A brief aside concerning panties, and styles of representation

In the above frame, Haruka has just finished her conversation with her mother, and her mother asks her “Haruka, your readers could see your panties, you know …” And in fact we could. For the first time in 3 episodes, and only at this moment when Haruka is opening up to her mother about her feelings of guilt, we get several quite direct views of Haruka’s panties. This is interesting because there are lots of other times – going up railway station stairs, sitting on chairs, exploring mysterious houses – where we could have been accidentally exposed to this most hideous of sights; and of course the writer has complete control of the field of view, and Haruka isn’t exactly excessive in her use of leg-covering material, so we could regularly witness this sight, but we never have up until now. It could be fan service, but I don’t think so. I think that it is intended to emphasize her emotional vulnerability in this conversation – unlike when she is being beaten, drowned, tied up and about to die, at which points we never see her undies. So I’m wondering if actually the “panty-shot” so maligned by western critics of anime is actually a representational ploy to show someone’s naivete, childlike position, or vulnerability. I’ll be exploring this and other aspects of representational styles in manga in a future post.


This episode of Psychic Detective Yakumo gave us a complex and challenging crime, some more details of the workings of the ghostworld and its interactions with the human, and a deeper insight into Haruka, who is developing as a stand-out character. It has also set us up for a plot involving some dark nemesis, which promises to be a lot of fun but threatens to turn silly. The story is a page-turner and the characters, though still a little stereotypical – especially Gotoh san – and with sometimes somewhat too archetypical relationships (Haruka and Yakumo’s friendship/unrecognized love affair is as old as Japanese drama, I think), are sympathetic and generally enjoyable to read about. I’ve got another book to attend to now, but I’ll be getting back to number four soon. The series is certainly popular here, and is definitely good enough to hold one’s interest. Stay tuned for more adventures in ghost-detection, manga-style.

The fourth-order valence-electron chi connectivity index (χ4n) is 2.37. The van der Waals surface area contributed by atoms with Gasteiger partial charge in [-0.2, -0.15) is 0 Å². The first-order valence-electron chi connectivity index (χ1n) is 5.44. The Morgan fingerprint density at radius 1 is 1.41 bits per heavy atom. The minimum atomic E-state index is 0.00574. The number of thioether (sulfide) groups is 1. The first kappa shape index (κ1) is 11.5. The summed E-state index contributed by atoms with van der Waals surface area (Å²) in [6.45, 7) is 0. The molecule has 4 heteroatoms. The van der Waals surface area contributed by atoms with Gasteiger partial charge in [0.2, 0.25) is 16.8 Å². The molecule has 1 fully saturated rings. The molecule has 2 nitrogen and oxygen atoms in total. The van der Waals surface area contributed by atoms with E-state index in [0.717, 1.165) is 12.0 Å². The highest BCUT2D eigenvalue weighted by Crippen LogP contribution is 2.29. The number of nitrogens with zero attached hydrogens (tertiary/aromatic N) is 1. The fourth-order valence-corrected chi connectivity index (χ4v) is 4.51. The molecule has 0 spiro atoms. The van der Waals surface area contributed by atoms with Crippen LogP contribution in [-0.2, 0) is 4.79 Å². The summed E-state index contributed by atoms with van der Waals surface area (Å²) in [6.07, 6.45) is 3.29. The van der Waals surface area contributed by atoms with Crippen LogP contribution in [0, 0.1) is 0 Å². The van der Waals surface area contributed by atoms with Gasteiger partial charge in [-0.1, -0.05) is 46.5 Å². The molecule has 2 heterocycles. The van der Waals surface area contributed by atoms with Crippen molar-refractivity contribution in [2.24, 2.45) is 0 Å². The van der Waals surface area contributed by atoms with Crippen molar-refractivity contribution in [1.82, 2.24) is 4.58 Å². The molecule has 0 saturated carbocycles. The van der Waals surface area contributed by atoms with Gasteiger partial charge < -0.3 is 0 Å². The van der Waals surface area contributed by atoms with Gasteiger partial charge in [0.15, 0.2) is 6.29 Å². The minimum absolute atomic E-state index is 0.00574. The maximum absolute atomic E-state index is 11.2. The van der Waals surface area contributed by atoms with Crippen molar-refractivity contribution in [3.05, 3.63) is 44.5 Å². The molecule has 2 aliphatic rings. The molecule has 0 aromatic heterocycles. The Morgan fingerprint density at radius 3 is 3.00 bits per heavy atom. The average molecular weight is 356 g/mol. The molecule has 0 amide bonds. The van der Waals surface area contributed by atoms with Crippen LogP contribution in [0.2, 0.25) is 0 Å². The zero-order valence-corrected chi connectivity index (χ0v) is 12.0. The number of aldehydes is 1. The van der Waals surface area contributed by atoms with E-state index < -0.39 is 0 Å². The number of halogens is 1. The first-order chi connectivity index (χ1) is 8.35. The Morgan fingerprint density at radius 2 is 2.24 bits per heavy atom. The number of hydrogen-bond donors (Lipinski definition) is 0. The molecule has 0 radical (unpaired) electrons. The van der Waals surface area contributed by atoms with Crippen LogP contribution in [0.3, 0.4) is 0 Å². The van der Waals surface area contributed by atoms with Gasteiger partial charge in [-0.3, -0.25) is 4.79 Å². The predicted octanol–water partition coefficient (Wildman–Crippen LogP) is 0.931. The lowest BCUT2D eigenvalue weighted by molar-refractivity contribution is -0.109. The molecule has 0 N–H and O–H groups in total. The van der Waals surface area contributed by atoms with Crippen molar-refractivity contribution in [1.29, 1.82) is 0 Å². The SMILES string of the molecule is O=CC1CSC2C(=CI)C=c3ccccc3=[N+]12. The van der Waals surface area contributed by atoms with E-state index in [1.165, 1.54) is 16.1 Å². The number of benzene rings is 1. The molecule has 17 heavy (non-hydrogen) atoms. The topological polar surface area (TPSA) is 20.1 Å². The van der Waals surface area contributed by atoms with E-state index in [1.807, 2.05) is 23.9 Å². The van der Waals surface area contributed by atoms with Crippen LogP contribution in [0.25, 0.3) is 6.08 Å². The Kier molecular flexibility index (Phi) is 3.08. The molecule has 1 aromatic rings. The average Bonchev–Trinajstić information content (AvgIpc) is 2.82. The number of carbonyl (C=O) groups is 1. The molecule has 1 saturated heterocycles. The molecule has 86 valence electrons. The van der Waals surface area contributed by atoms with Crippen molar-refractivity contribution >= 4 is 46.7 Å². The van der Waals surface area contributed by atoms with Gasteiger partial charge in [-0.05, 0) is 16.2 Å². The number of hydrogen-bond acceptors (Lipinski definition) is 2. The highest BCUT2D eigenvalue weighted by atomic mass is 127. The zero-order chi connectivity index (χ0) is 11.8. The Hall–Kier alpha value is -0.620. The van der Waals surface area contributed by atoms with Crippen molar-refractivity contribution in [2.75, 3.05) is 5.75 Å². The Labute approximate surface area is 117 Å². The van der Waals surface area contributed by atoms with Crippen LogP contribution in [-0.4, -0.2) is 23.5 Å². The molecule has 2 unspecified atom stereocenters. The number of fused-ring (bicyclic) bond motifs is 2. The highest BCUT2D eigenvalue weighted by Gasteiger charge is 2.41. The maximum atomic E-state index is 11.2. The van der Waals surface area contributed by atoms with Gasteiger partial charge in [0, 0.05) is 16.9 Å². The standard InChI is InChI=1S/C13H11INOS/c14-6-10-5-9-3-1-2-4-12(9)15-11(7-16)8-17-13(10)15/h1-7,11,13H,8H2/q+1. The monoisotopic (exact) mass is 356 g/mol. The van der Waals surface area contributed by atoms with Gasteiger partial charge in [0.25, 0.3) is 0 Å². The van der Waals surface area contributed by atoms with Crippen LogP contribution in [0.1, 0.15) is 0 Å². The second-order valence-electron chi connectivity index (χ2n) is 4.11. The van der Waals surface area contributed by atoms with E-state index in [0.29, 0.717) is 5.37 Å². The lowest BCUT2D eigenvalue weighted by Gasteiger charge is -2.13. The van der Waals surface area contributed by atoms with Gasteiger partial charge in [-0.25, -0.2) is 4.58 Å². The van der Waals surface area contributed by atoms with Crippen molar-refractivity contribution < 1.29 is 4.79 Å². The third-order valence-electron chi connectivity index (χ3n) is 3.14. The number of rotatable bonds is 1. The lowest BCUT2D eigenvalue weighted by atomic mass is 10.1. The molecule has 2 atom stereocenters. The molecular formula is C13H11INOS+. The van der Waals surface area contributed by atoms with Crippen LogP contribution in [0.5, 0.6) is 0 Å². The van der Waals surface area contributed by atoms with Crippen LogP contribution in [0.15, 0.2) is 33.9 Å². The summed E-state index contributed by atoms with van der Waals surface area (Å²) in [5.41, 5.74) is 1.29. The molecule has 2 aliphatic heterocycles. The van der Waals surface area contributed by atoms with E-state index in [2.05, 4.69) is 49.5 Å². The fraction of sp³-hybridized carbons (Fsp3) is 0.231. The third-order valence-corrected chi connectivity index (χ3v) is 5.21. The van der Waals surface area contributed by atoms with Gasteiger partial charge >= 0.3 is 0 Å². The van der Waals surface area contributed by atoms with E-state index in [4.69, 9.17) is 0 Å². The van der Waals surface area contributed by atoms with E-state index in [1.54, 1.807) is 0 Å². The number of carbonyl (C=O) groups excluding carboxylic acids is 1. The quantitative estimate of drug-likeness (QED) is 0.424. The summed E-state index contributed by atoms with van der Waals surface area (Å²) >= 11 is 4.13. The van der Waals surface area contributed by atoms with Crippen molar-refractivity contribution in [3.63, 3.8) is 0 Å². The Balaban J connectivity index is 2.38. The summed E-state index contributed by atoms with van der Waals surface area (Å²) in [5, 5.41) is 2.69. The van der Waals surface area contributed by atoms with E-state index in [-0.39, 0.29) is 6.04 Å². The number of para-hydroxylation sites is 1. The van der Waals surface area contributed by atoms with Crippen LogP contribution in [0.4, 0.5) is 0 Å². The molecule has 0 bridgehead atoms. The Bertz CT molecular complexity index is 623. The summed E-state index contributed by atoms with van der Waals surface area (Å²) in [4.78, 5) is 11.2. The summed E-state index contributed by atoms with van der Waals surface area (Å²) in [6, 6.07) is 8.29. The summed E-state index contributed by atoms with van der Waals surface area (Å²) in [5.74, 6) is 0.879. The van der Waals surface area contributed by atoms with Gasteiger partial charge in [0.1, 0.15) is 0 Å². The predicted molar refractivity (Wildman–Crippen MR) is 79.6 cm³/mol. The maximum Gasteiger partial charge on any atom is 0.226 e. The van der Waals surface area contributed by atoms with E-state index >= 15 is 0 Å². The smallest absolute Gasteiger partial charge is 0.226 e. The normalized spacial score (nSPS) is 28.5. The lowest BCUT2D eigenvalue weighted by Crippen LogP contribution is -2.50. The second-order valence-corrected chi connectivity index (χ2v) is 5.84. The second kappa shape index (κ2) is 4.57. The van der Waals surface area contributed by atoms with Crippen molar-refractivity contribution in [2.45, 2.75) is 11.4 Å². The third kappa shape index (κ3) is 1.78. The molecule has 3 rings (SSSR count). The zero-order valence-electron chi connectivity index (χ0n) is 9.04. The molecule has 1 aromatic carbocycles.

Curiosity killed the...

In part 2 of this manga series, Yakumo and Haruka have to investigate the strange possession of a young woman by the ghost of a man, against the backdrop of a serial murderer in their town. The serial murder has been abducting schoolgirls, holding them for a few days and then killing them, but this isn’t Yakumo’s case; he has been approached to deal with a young woman who has been rendered catatonic by possession, and in investigating her situation he finds she has been possessed by a man.

In this episode we find out more about Yakumo’s friend Gotou san, who is a private investigator assisting the police with the serial murderer case and is central to the plot, because it turns out that the possessed girl and the serial killer are intimately linked. We also find out a little more about Yakumo’s family background, and Haruka reveals she too may have a talent for seeing ghosts, probably because her older sister – for whose childhood death Haruka blames herself – hangs around her spiritually, and is guiding her to certain scenes and situations.

There’s an interesting contrast in this story between Yakumo’s self-imposed isolation from a society that has always scorned him, and Haruka’s connectedness, both of which are directly related to their ability to see the supernatural world. We see increasing hints of a possible relationship between them, and it seems likely that Haruka is going to draw Yakumo back to the mundane concerns of the world (and out of his “movie research club” at university, that is really just a front for skipping class and sleeping). The development of their relationship is going to be slow, however, and no doubt form the central plot tension of the series.

Part 2 of the series doesn’t involve any high-risk situations or combat, it’s pure investigative work, and as usual the final resolution has to wait until the start of part 3, but it looks like it’s going to be a high risk play that may go pear-shaped. As an investigative story, part 2 was interesting, and although we work out early on who the serial killer is, the task of unravelling his motives and his connection to the possessed girl held my attention well; it was also more than a little disturbing. It’s worth the effort to read, which is just as well because Part 2 was a lot harder to read than part 1, involving a lot more casual and slang Japanese, and more unusual words. Nonetheless, my mad scramble from Tokyo wasn’t so crazy that I couldn’t chug my way through to the end of this book by Shin-Osaka, so not tooooo hard.

This series is holding my attention and the ghost stories so far have been interesting and well done. I’m seeing the development of an internal logic to the supernatural world, which is going to make future stories more predictable but also more believable; and I like both the main characters, as well as their slightly antagonistic relationship. They both have past problems whose resolution we may see in the future, and lots of scope for development and exploration. So, I continue to recommend Psychic Detective Yakumo.

The Daily Mash today has an excellent article on how women prefer me who like comics. It even has a warhammer reference:

They should make Warhammer condoms, shaped like balrogs and space marines

So this is where I’ve been going wrong my whole life…

Treachery never looked so cool...